The following is a joint press release from six federal agencies on the revised credit risk retention rule, available here.
Six federal agencies on Wednesday issued a notice revising a proposed rule requiring sponsors of securitization transactions to retain risk in those transactions. The new proposal revises a proposed rule the agencies issued in 2011 to implement the risk retention requirement in the Dodd-Frank Wall Street Reform and Consumer Protection Act (Dodd-Frank Act).
This proposal is being issued jointly by the Board of Governors of the Federal Reserve System, the Department of Housing and Urban Development, the Federal Deposit Insurance Corporation, the Federal Housing Finance Agency, the Office of the Comptroller of the Currency, and the Securities and Exchange Commission. As provided under the statute, the Secretary of the Treasury, as Chairperson of the Financial Stability Oversight Council, played a coordinating role in the rulemaking. The rule would provide asset-backed securities (ABS) sponsors with several options to satisfy the risk retention requirements. The original proposal generally measured compliance with the risk retention requirements based on the par value of securities issued in a securitization transaction and included a so-called premium capture provision. The agencies are now proposing that risk retention generally be based on fair value measurements without a premium capture provision.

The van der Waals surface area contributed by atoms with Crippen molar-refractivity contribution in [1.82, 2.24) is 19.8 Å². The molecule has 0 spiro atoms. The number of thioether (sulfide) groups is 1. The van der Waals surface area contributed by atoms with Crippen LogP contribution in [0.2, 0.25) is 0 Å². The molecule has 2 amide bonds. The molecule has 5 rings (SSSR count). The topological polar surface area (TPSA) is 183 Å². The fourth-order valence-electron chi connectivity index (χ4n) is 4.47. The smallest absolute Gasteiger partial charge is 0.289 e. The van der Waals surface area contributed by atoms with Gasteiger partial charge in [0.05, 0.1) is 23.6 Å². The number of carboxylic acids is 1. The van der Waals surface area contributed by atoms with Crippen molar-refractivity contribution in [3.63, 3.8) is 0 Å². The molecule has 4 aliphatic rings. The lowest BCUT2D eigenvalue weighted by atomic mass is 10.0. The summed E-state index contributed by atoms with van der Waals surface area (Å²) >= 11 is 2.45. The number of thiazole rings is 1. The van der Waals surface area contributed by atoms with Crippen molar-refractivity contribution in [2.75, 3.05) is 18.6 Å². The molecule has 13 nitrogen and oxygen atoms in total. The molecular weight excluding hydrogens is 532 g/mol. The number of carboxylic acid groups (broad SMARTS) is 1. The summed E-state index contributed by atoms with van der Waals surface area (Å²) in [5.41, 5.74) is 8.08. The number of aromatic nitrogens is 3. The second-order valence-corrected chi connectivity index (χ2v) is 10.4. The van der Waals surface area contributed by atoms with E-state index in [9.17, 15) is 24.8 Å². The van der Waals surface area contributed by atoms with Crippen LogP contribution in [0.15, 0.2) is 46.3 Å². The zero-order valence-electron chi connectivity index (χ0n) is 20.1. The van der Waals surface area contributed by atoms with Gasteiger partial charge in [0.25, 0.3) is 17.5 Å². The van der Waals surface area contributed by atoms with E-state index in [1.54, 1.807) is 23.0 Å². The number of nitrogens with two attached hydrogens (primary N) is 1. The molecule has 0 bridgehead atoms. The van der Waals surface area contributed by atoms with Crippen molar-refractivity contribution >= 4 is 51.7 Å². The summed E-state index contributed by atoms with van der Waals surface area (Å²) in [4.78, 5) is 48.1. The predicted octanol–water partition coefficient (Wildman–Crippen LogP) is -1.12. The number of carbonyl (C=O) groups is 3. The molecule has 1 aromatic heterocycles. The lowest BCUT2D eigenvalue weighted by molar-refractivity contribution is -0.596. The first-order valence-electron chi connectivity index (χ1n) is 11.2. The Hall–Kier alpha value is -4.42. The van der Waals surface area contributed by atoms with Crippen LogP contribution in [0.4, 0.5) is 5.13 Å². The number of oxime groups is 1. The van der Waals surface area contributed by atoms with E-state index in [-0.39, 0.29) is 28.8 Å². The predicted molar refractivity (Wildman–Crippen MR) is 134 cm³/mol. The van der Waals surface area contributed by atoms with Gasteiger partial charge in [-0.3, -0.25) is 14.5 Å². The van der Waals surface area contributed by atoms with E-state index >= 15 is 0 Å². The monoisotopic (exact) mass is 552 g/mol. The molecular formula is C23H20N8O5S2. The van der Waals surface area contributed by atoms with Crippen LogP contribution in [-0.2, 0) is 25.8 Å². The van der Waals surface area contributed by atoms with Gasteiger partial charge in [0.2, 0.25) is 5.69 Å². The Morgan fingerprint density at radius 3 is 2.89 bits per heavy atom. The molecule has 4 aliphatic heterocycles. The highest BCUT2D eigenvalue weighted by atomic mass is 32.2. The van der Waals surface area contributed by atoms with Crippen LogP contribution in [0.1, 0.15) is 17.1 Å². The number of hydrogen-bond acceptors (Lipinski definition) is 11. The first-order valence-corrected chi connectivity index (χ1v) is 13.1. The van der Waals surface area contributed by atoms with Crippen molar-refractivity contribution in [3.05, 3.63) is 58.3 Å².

As required by the Dodd-Frank Act, the proposal would define “qualified residential mortgage” (QRM) and exempt securitizations of QRMs from risk retention. The new proposal would define QRMs to have the same meaning as the term qualified mortgages as defined by the Consumer Financial Protection Bureau. The new proposal also requests comment on an alternative definition of QRM that would include certain underwriting standards in addition to the qualified mortgage criteria.
Similar to the original proposal, under the new proposal, securitizations of commercial loans, commercial mortgages, or automobile loans of low credit risk would not be subject to risk retention. Further, the rule would recognize the full guarantee on payments of principal and interest provided by Fannie Mae and Freddie Mac for their residential mortgage-backed securities as meeting the risk retention requirements while Fannie Mae and Freddie Mac are in conservatorship or receivership and have capital support from the U.S. government. This provision also is unchanged from the original proposal.
The agencies are requesting comment on the revised proposed rule by October 30, 2013.